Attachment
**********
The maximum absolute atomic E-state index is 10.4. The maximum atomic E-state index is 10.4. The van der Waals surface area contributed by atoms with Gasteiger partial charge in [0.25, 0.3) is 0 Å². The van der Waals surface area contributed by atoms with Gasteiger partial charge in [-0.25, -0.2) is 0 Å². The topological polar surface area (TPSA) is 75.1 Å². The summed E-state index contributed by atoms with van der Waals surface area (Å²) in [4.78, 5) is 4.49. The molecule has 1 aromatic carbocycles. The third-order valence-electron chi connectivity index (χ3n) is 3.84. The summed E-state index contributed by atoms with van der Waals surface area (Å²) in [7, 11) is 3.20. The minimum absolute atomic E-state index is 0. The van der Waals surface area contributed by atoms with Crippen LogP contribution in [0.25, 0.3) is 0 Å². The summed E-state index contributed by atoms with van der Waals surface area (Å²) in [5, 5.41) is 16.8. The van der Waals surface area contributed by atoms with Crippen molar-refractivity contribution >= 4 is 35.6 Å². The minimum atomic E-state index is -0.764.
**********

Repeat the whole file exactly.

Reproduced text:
The maximum absolute atomic E-state index is 10.4. The maximum atomic E-state index is 10.4. The van der Waals surface area contributed by atoms with Gasteiger partial charge in [0.25, 0.3) is 0 Å². The van der Waals surface area contributed by atoms with Gasteiger partial charge in [-0.25, -0.2) is 0 Å². The topological polar surface area (TPSA) is 75.1 Å². The summed E-state index contributed by atoms with van der Waals surface area (Å²) in [4.78, 5) is 4.49. The molecule has 1 aromatic carbocycles. The third-order valence-electron chi connectivity index (χ3n) is 3.84. The summed E-state index contributed by atoms with van der Waals surface area (Å²) in [7, 11) is 3.20. The minimum absolute atomic E-state index is 0. The van der Waals surface area contributed by atoms with Crippen LogP contribution in [0.25, 0.3) is 0 Å². The summed E-state index contributed by atoms with van der Waals surface area (Å²) in [5, 5.41) is 16.8. The van der Waals surface area contributed by atoms with Crippen molar-refractivity contribution >= 4 is 35.6 Å². The minimum atomic E-state index is -0.764.